# HackerRank Algorithm Problem: Climbing the Leaderboard (Python)

Here is the Hackerrank problem which is related to dense ranking and below is my solution which didn't pass the time limit cases. Any better way to optimize this?

def climbingLeaderboard(ranked, player):
ranked_set = sorted(list(set(ranked)), reverse=True)
result = []
print(ranked_set)
for p in player:
appended = False
for i in range(len(ranked_set)):
if p >= ranked_set[i]:
result.append(i+1)
appended = True
break
if appended == False:
result.append(len(ranked_set)+1)
return result


My approach, described below, should definitely be an improvement. I have named my version climbing_leaderboard so as to not conflict with your name (I have included your version in mine in a benchmark to measure the performances of each), but also to be more in conformance with the PEP 8 Style Guide standard form naming functions.

## General Suggestions for Improvement

It's always a good idea to provide a docstring describing what the function is supposed to be doing. Either use typing to describe the function's arguments and return value or provide that information in the docstring itself. Enough said.

## Algorithmic Improvement

For each element p of the player argument, you are searching sequentially through your ranked_set list to find the new ranking for p. For small values of p you might be searching almost every element of ranked_set to accomplish that since ranked_set is sorted in descending order. Also, ranked_set is not the best name for a variable that references a list.

A better approach would be to use a binary search to accomplish this. To discover any given ranking should not require examining more than approximately Log2(N) elements where N is the number of elements in ranked_set.

In the following code I have included your version (less print statements) and mine and print out the times for my desktop.

from typing import List
import time

timer = time.perf_counter

"""Solve the problem descibed at:

# Remove duplicate scores:
ranked_list = sorted(list(set(ranked)), reverse=True)

result = []
last_index = len(ranked_list) - 1
for p in player:
start = 0
end = last_index
while start <= end:
mid = (start + end) // 2
score = ranked_list[mid]
if p > score:
end = mid - 1
elif p < score:
start = mid + 1
else:
break

if start > end:
# No exact hit
rank = mid + 1 if p > score else mid + 2
else:
rank = mid + 1

result.append(rank)

return result

ranked = list(range(100_000, 1, -3))
player = list(range(10, 100_030, 20))

t0 = timer()
t = timer() - t0
print(t)

t0 = timer()
t = timer() - t0
print(t)

assert result1 == result2


Prints:

3.8725043
0.01452220000000004


## Update

The following is a benchmark of 3 methods of initializing the ranked_list variable from the input so as to remove duplicate values when they exist. For the first run there are 30,000 distinct values in descending order and for the second run there are 15,000 distinct values each duplicated once.

1. Method 1: As in the above code.
2. Method 2: The input is stepped through element by element and if the element is not the same value as the previous element, it is appended to the initially empty ranked_list.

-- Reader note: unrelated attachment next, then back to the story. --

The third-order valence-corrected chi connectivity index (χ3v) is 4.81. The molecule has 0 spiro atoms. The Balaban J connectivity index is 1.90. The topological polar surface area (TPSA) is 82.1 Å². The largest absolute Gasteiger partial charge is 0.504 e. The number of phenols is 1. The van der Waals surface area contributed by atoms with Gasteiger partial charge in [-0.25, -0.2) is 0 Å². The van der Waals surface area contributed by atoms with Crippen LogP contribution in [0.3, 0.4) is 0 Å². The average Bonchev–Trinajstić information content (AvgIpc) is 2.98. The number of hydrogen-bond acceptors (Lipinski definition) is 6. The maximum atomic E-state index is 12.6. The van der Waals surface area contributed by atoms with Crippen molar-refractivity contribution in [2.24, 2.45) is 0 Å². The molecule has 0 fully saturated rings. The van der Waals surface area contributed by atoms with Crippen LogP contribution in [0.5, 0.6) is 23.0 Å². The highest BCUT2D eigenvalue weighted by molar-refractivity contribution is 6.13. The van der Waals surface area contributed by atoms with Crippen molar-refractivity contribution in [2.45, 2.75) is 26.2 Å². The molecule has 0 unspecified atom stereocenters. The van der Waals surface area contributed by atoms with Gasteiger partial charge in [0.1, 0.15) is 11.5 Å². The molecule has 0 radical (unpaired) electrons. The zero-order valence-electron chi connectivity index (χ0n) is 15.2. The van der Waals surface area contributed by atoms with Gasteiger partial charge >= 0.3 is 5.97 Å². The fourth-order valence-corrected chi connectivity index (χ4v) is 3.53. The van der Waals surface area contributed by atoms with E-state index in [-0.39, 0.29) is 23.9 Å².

3. itertools.groupby is used as suggested by vnp.

The code:

import itertools
import time

timer = time.perf_counter

def benchmark():
N = 1_000

for run in (1, 2):
if run == 1:
# No duplicate values
ranked = list(range(30_000, 0, -1))
else:
# Two of each value:
ranked = []
for n in range(15_000, 0, -1):
ranked.append(n)
ranked.append(n)

t = timer()
for _ in range(N):
ranked_list = sorted(list(set(ranked)), reverse=True)
t1 = timer() - t

t = timer()
for _ in range(N):
ranked_list = []
last = None
for r in ranked:
if r != last:
last = r
ranked_list.append(r)
t2 = timer() - t

t = timer()
for _ in range(N):
ranked_list = [k for k, _ in itertools.groupby(ranked)]
t3 = timer() - t

print(t1, t2, t3)

benchmark()


The output:

1.9442110000000001 2.5163936 3.0017806
0.7499568000000005 2.2753618000000007 1.654442699999998


Conclusion

Method 1 is the fastest in both cases. With no duplicates in the input, method 3 is the slowest. When there are duplicates, method 2 is the slowest.

• ranked_list = sorted(list(set(ranked)), reverse=True) is somewhat suboptimal. It ignores the fact that ranked is already sorted.. Considetrranked_list = [k for k, _ in itertools.groupby(ranked)].
– vnp
Nov 24, 2023 at 21:27
• @vnp You are probably correct. I say that because in my original code I looped successively through all the elements of the ranked list argument and if it was not equal to the previous element it was added to the initially empty ranked_list. At least for the input I used in the benchmark above there seemed to be no appreciable difference in timings for that method, your method using itertools.groupby and the OP's original code, which I decided to retain. I would have to do a proper benchmark on just this code fragment executing many repetitions to know for sure. Nov 24, 2023 at 21:56
• @vpn I added a benchmark to see which of 3 methods of initializing ranked_list is the fastest (at least for the input I have chosen). The method used in the code, which involves creating a set to remove duplicates and then re-sorting, is the fastest whether there are duplicate values in the input or not. Have a look. Nov 25, 2023 at 0:07
• It's a good idea not to go through the whole ranked_list to rank a player but to start from the middle. Nov 25, 2023 at 8:27
• @peternish That is what a binary search does. That is what my code does. I am not sure what your point is. Nov 25, 2023 at 10:25